Landforms and Bodies of Water

Lake Sev

Lake Sev (Armenian: Սև լիճ, romanized: Sev lich; Azerbaijani: Qaragöl; both meaning “black lake”) is a lake situated on the border between Armenia and Azerbaijan. The majority of the lake lies within the Syunik Province of Armenia, while a smaller portion is located in the Lachin District of Azerbaijan.

Geography

Lake Sev is positioned to the east of the Mets Ishkhanasar mountain, sitting at an altitude of 2,666 metres (8,747 feet) above sea level. The lake spans an area of roughly 2 square kilometres (0.77 square miles), with dimensions measuring 1.6 kilometres (0.99 miles) in length and 1.2 kilometres (0.75 miles) in width. Its maximum depth is recorded at 7.5 metres (25 feet). The waters of Lake Sev are characterized by their cold and clear quality, providing a habitat for the Ishkhan salmonid fish species. The lake plays a crucial role in local agriculture, as its waters are utilized for irrigation. Adjacent to Lake Sev is a smaller lake known as Janlich or Jinli.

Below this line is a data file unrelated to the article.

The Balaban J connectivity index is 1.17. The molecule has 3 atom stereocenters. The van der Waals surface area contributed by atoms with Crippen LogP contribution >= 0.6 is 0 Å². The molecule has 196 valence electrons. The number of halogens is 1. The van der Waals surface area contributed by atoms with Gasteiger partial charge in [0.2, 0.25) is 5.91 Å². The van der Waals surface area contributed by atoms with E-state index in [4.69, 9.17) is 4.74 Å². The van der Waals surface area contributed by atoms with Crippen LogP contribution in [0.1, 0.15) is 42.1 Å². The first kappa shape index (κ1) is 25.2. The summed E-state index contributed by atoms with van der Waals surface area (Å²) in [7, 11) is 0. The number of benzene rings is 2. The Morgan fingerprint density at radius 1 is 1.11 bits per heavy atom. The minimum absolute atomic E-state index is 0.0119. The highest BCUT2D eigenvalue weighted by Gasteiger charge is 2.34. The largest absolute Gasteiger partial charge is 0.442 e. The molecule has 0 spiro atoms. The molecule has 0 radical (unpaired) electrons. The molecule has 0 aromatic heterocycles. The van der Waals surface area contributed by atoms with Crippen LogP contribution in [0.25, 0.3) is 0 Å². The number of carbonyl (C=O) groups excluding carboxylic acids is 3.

Lake Sev Nature Reserve

The Lake Sev and its surrounding areas are protected under the Lake Sev Nature Reserve, established in 2001 on the grounds of a pre-existing protected area from 1987. Located in the Syunik Province on the eastern slope of Mets Ishkhanasar, the nature reserve covers an area of 240 hectares. Its primary objective is to conserve the unique ecosystem of Lake Sev.

2021 Armenia–Azerbaijan Border Crisis

In May 2021, Lake Sev found itself at the centre of a border dispute between Armenia and Azerbaijan. Azerbaijani troops advanced around 3.5 kilometres into Armenian territory near the lake, taking control of the nearby height of Mets Ishkhanasar. The international border between the two countries has never been formally delineated, but Soviet-era maps predominantly show the majority of Lake Sev within Armenian territory. According to a 1975 map of the General Staff of the USSR Armed Forces (numbered J-38-21 and scaled 1:100 000), the lake’s eastern, western, and southern shores are located within the Armenian SSR, leaving only a tiny section of the northern shore (approximately 10% of the lake) within the Azerbaijani SSR. The same map also indicates that the smaller adjacent Lake Janlich (Jinli) is entirely within Armenian territory.

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